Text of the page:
Responding to the international dissection of their country Chinese nationalists rose against all foreigners in what became known as the “Boxer Rebellion,” during which the U.S. and others dispatched troops to crush the insurrection. Casting themselves as unselfish the Open Door policymakers cared little about what the Chinese thought but were concerned only to stake the American claim and ensure that other imperial competitors could not close the door. Meanwhile its imperial competitors understood that the U.S. was now the most powerful industrial nation, able to out produce and undercut their own rivalry and therefore to close the door and doom themselves “to an inferior position.” Left purely to economic circumstances the outcome would ensure American predominance. But none of East Asia’s imperial plunderers, especially the Japanese, were willing to accept that. Nor, most importantly, were the Chinese themselves.

In response to the the weakness of the imperial Manchu throne to counter western and Japanese predation Sun Yat-Sen and the Kuomintang, or Chinese nationalists, overthrew the monarchy and declared China a republic. But China was highly fractured and the Kuomintang soon splintered. After World War I the Chinese communist Party began to grow in influence and power and after World War II would engage in a civil war won by the communists. In the immediate aftermath of WWII General Marshall was dispatched to China to broker a government composed of both communists and nationalists but this was a fool’s errand even though simultaneously he and others had received a promise from Stalin that the Soviets would not aid the Chinese communists. They had fought the Japanese as the Nationalists had not and popular support and the tide of history carried them to victory in 1949. Having sacrificed more than 150,000 American lives in mortal combat with Japan for control of China Washington was about to lose China to the Chinese. Of course they were the wrong Chinese from the perspective of America’s ruling elites, especially the Republicans who immediately charged the Truman Administration with the loss of China. Truman refused to recognize the new communist government and supported the regime of Chiang Kai-Shek (Jiang Jieshi) who had retreated to the island of Formosa, today Taiwan.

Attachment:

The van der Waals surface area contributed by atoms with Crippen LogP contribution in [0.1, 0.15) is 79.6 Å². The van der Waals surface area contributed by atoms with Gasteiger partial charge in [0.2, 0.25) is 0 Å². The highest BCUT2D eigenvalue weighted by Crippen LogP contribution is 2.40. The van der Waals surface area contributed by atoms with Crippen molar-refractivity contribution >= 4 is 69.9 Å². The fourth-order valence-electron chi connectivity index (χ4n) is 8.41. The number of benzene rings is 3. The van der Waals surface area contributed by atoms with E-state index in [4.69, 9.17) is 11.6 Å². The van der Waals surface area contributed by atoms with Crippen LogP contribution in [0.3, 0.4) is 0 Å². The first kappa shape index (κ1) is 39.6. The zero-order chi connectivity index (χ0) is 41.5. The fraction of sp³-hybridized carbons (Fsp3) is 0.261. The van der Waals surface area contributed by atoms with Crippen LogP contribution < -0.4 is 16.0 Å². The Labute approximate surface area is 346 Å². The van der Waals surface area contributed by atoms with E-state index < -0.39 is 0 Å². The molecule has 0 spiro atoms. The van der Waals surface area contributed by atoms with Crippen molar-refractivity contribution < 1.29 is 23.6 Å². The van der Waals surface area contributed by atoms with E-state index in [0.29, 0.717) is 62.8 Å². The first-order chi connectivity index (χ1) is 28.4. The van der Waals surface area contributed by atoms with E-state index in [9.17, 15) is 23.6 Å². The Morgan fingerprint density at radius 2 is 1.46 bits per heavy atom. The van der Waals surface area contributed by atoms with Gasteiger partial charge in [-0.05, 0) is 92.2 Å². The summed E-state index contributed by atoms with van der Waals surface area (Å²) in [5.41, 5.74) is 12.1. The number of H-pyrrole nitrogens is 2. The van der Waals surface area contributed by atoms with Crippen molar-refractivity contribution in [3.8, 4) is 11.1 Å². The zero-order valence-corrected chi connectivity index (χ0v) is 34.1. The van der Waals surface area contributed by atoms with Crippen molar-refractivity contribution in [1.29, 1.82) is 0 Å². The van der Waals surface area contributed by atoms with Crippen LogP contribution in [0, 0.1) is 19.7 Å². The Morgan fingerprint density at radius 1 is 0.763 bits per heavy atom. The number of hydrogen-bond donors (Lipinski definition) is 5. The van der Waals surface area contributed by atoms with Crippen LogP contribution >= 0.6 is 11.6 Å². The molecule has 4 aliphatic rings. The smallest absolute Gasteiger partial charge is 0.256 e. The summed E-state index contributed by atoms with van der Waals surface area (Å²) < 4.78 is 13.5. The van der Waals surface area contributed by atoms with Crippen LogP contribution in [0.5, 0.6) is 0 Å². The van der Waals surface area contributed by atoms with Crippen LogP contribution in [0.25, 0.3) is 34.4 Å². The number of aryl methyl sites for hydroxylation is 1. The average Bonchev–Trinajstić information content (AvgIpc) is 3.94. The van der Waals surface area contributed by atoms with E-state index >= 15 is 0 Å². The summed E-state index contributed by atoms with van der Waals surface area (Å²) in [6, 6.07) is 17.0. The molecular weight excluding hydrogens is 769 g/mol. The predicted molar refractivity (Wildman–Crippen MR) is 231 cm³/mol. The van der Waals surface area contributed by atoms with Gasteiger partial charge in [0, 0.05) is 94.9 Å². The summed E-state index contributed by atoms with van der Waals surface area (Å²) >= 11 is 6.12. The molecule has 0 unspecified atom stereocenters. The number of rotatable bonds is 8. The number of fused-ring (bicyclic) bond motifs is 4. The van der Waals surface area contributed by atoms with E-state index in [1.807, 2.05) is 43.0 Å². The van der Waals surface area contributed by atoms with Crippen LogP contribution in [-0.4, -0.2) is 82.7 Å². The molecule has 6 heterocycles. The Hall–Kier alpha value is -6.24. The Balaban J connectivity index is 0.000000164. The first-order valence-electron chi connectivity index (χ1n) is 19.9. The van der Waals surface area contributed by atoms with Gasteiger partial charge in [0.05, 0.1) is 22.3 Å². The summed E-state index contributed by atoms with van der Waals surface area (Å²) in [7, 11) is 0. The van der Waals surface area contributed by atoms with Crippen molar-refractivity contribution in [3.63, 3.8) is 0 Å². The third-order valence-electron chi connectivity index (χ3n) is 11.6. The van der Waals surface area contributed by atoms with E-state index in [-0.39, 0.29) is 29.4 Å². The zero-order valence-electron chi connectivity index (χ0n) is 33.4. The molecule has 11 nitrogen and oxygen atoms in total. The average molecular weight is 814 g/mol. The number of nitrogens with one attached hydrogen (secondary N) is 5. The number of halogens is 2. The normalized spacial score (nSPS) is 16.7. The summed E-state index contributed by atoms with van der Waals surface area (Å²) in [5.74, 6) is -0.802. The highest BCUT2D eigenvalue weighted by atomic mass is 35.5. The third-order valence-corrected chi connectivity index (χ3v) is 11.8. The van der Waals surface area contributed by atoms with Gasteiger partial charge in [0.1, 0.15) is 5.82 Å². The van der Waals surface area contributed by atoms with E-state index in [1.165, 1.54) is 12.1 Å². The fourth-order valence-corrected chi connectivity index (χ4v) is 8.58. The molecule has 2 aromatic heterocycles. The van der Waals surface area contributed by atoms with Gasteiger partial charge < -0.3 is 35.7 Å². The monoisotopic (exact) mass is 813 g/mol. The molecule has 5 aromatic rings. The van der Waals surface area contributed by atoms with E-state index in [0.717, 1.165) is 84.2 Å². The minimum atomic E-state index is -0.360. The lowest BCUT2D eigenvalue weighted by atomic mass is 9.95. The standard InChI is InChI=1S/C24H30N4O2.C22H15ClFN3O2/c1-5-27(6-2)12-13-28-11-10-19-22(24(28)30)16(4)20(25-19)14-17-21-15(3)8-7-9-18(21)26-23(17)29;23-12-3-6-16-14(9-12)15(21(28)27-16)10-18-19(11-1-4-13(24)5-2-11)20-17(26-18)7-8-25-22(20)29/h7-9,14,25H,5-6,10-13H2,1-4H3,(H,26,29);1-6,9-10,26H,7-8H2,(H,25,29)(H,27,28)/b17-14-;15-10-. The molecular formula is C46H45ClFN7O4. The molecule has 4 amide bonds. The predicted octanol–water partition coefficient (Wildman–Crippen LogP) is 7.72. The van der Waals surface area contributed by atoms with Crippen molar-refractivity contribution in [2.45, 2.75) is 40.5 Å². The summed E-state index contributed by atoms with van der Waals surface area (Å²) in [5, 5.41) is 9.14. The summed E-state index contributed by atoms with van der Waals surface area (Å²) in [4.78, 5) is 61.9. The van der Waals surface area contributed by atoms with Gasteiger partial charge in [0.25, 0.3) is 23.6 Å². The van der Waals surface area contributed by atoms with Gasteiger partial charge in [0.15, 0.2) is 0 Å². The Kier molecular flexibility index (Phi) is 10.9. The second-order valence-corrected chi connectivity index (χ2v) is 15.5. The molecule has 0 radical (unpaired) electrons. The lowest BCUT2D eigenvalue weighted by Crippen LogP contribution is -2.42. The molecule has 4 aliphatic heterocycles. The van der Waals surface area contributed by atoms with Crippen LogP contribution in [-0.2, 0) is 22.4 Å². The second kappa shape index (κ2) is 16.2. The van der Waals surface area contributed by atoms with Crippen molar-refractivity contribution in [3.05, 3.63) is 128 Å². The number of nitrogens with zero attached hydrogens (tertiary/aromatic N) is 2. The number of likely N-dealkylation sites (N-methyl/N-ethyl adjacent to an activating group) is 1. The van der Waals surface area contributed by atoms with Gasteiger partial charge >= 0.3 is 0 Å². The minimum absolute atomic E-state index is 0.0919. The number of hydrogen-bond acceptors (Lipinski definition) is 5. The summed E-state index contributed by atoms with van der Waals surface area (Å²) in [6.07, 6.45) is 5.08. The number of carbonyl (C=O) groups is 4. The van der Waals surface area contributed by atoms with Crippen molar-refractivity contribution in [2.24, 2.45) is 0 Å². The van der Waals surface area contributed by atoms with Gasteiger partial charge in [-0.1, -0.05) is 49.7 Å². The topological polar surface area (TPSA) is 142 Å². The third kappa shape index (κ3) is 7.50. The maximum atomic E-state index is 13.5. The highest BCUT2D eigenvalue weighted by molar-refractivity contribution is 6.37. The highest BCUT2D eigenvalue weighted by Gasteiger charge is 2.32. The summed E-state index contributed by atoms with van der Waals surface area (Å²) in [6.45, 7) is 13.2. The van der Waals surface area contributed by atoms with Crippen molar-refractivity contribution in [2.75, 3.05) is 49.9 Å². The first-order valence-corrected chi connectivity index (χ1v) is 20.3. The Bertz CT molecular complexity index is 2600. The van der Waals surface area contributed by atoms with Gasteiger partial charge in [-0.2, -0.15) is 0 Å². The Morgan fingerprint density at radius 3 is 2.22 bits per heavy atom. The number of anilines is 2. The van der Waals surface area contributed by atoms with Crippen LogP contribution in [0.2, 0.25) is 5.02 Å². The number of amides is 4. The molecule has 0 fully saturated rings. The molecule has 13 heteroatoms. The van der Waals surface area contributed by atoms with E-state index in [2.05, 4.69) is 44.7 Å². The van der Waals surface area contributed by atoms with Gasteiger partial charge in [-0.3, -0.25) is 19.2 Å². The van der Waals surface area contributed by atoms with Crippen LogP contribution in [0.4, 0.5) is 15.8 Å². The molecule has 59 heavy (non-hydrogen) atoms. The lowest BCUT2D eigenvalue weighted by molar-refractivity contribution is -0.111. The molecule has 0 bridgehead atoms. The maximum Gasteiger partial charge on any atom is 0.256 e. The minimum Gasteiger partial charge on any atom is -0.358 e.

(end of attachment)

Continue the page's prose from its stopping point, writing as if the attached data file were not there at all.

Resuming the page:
Perceiving the hostility of the United States and fearing inevitable armed attempts to overthrow communist power in China the new leaders of that nation prepared its defenses. They would soon require them in Korea.

The Soviet Union entered the war in Asia in its last phase. Russia had plenty of reason to war with Japan since Tokyo’s government had delivered that nation a humiliating defeat in 1904-1905 and annexed Russian territory in the Far East. So it was the Red Army that delivered the death blows to Japan on the mainland of Asia as an ally of the United States. American troops played no land combat role in China or Korea. Hoping for amicable relations with the U.S. given the agreements he had reached with President Franklin Roosevelt at Yalta Stalin agreed to a co-occupation of Korea under the auspices of a United Nations mandate to work out an agreement to reunify the tiny nation. Korea had existed as a unified and cohesive country, with its own unique language and culture, despite being almost enveloped by China’s land mass, for more than a millennium.

By 1910 however, Korea had been conquered and occupied as a Japanese slave colony Theodore Roosevelt actually endorsed Japanese rule as a means of “civilizing” Korea. The Japanese sought to annex Korea entirely as they later would in Manchuria. During the period of Japanese rule (1910-1945) a resistance movement grew eventually led by Kim Il-Sung, who had fled to Moscow and turned to Soviet communism, much as Ho Chi Minh had done in disgust at Woodrow Wilson’s dismissal of the nationalist aspirations of colonized Asians. The resistance in Korea won widespread support among Koreans. Most were deeply nationalistic partisans, not committed communists but, as in the case of Vietnam, turned their loyalties toward those leaders who resisted Japanese dictatorship and not those who collaborated with their subjugators. The Japanese found willing Koreans to serve as armed police to suppress their fellow Koreans. As events unfolded from 1945-1950 the forces of Kim remained largely in the north in the Soviet zone, though his movement also had widespread support in the south where numerous armed rebellions broke out against the southern regime sponsored by Washington and their right-wing South Korean clients.